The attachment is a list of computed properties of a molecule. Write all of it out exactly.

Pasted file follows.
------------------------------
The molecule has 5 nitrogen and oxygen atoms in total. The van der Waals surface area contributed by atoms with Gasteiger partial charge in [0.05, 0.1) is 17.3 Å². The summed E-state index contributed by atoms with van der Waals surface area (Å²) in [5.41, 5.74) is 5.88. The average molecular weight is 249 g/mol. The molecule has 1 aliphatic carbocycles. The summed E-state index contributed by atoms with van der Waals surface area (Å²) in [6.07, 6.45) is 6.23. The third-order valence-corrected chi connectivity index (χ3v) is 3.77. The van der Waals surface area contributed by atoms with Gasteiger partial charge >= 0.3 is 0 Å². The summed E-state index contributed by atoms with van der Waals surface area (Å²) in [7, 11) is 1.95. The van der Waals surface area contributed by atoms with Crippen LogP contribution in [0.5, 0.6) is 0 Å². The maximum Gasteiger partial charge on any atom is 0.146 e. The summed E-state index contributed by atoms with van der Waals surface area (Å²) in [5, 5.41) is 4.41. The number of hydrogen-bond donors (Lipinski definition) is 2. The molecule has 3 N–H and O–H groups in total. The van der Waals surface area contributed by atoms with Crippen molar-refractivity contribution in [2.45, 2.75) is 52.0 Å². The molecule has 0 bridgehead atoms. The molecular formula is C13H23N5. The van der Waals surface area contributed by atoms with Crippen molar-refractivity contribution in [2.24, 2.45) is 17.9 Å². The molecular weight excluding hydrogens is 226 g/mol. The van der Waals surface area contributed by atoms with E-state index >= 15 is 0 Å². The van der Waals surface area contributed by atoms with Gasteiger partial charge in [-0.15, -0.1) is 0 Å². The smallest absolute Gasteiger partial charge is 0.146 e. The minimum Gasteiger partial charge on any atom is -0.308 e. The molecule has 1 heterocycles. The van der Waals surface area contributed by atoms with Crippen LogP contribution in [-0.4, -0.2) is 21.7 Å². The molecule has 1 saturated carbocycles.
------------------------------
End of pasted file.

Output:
The molecule has 5 nitrogen and oxygen atoms in total. The van der Waals surface area contributed by atoms with Gasteiger partial charge in [0.05, 0.1) is 17.3 Å². The summed E-state index contributed by atoms with van der Waals surface area (Å²) in [5.41, 5.74) is 5.88. The average molecular weight is 249 g/mol. The molecule has 1 aliphatic carbocycles. The summed E-state index contributed by atoms with van der Waals surface area (Å²) in [6.07, 6.45) is 6.23. The third-order valence-corrected chi connectivity index (χ3v) is 3.77. The van der Waals surface area contributed by atoms with Gasteiger partial charge >= 0.3 is 0 Å². The summed E-state index contributed by atoms with van der Waals surface area (Å²) in [7, 11) is 1.95. The van der Waals surface area contributed by atoms with Crippen LogP contribution in [0.5, 0.6) is 0 Å². The maximum Gasteiger partial charge on any atom is 0.146 e. The summed E-state index contributed by atoms with van der Waals surface area (Å²) in [5, 5.41) is 4.41. The number of hydrogen-bond donors (Lipinski definition) is 2. The molecule has 3 N–H and O–H groups in total. The van der Waals surface area contributed by atoms with Crippen molar-refractivity contribution in [2.45, 2.75) is 52.0 Å². The molecule has 0 bridgehead atoms. The molecular formula is C13H23N5. The van der Waals surface area contributed by atoms with Crippen molar-refractivity contribution in [2.24, 2.45) is 17.9 Å². The molecular weight excluding hydrogens is 226 g/mol. The van der Waals surface area contributed by atoms with E-state index >= 15 is 0 Å². The van der Waals surface area contributed by atoms with Gasteiger partial charge in [-0.15, -0.1) is 0 Å². The smallest absolute Gasteiger partial charge is 0.146 e. The minimum Gasteiger partial charge on any atom is -0.308 e. The molecule has 1 heterocycles. The van der Waals surface area contributed by atoms with Crippen LogP contribution in [-0.4, -0.2) is 21.7 Å². The molecule has 1 saturated carbocycles.